Why is this good? I'm not really sure, but it is a truly unique situation. It's sort of amazing the first time you see it graphed out. It has something to do with the Type 07's pumping ability - both UFLOW and Graham's NUDIS example show the engine's astonishing ability to re-pressurize almost the whole pipe at once. It also shows a really long and strong draw through the intake as this very broadly distributed internal pressure is building. The impression is that the central 'reservoir' in the pipe has an impact far beyond what such a visually 'small' feature might suggest.

I'd have put the center of the intake ellipse at 15%, but I'd like to try that on a test duct to be sure...

Well, yes, it's a little aft of what I would consider the ideal location. Close enough, though, since the nose of the ellipse at least gets into that fairly sharp pressure trough. Part of the location was my desire to use a very simple, off-the-shelf part (a 3/4-inch EMT sweep) for the intake. This would mean nothing to a stainless steel builder (or anyone who decides to make up the intake as a weldment), since he could extend the front end a little farther forward. At least, I get the inflow stream "aimed at" the desired point, which is surely worth something ;-)

The attached pic traces out the peaks and troughs that arise from harmonic sums in a closed end duct. The intake location can be input, and I'm not considering that at the moment, other than setting it to Larry's favorite spot!

Thanks! That's really pretty impressive - fun to see it broken down in that way. Also, it's amusing to see how far the rear acoustic point lies outside the physical edge - must be 20 mm or so, almost an inch out. The effect of the large exit diameter, of course.

L Cottrill
Attachments
uflow_Lady_Anne_throat_waves.jpg
Lady Anne (unfolded model) waveforms via UFLOW1D - blue just inside the intake flare, dark green in the chamber front region (velocity node, approximately), white at the rear nozzle throat. Graphic Copyright 2006 Larry Cottrill
uflow_Lady_Anne_throat_waves.jpg (174.94 KiB) Viewed 18415 times
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re: Prettiest FWE (?) - the 'Lady Anne Boleyn'

Postby Mike Everman » Thu Aug 17, 2006 3:43 pm

Well, then let's talk about how you unfolded the motor. How about a screen shot of your unfolded geometry and I'll apply the open-open model to it. As it is now, there is little acoustic reason for that pinch to be where it is, but if UFLOW is telling you it's an optimum spot...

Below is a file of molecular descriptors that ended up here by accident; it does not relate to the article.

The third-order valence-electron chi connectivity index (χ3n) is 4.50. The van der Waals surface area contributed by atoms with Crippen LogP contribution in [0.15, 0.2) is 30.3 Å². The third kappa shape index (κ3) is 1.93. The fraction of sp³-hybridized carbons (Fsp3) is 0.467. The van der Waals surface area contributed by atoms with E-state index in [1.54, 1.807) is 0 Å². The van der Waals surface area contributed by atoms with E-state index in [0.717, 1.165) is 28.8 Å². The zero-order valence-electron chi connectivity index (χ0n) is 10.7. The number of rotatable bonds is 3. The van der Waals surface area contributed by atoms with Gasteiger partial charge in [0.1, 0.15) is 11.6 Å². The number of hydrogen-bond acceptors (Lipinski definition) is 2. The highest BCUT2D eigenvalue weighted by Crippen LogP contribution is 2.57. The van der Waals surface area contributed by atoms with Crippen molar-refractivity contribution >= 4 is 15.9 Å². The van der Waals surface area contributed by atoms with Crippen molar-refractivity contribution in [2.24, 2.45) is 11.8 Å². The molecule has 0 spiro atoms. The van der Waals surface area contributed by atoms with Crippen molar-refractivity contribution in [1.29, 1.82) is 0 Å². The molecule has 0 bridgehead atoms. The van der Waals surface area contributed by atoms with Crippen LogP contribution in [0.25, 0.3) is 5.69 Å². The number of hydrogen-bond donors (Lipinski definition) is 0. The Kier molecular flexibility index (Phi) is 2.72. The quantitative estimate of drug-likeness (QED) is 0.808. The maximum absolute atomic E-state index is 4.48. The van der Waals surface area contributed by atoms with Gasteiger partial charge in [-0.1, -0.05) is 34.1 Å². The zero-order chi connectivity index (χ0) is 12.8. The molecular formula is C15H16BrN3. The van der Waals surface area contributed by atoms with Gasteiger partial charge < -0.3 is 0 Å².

M. I think is saying this has open properties, vs. closed, so there's probably something to that. If closed properties were to dominate, then my recommendation would be a good one.
I would have considered the duct without intake and run in NUDiS as closed, rather than unfolding it, and make sure the intake hits at an acoustic minima, but that of course has similarity drawbacks, as unfolding does.
Mike
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re: Prettiest FWE (?) - the 'Lady Anne Boleyn'

Postby Mike Everman » Thu Aug 17, 2006 4:07 pm

Oh, the plot I posted is not a snapshot of one point in time, nor is it a temporal plot. It indicates the points along the length where the richest harmonic content can be excited as a pressure pulse travels the length.
Maxima, for lack of a better description, are places where you'd want (excitation moving from left to right) pressure changes due to changes in cross-sectional area to occur, and pinches should occur at minima, where gas velocity is highest and therefore pressure is lowest.

For instance, a small diameter would be positioned at a minima, and the area should increase, pressure increasing, until a maxima, where the area must stop rising, and either must move in to a cylindrical section or begin a new pinch. Crudely, the passing pulse has "sucked on the acoustic minimum", amplifying it, and "punched the maximum", amplifying IT.

Sounds like for 1D analysis, the unfolding methodology has got to be dead on for any of this analysis to be meaningful.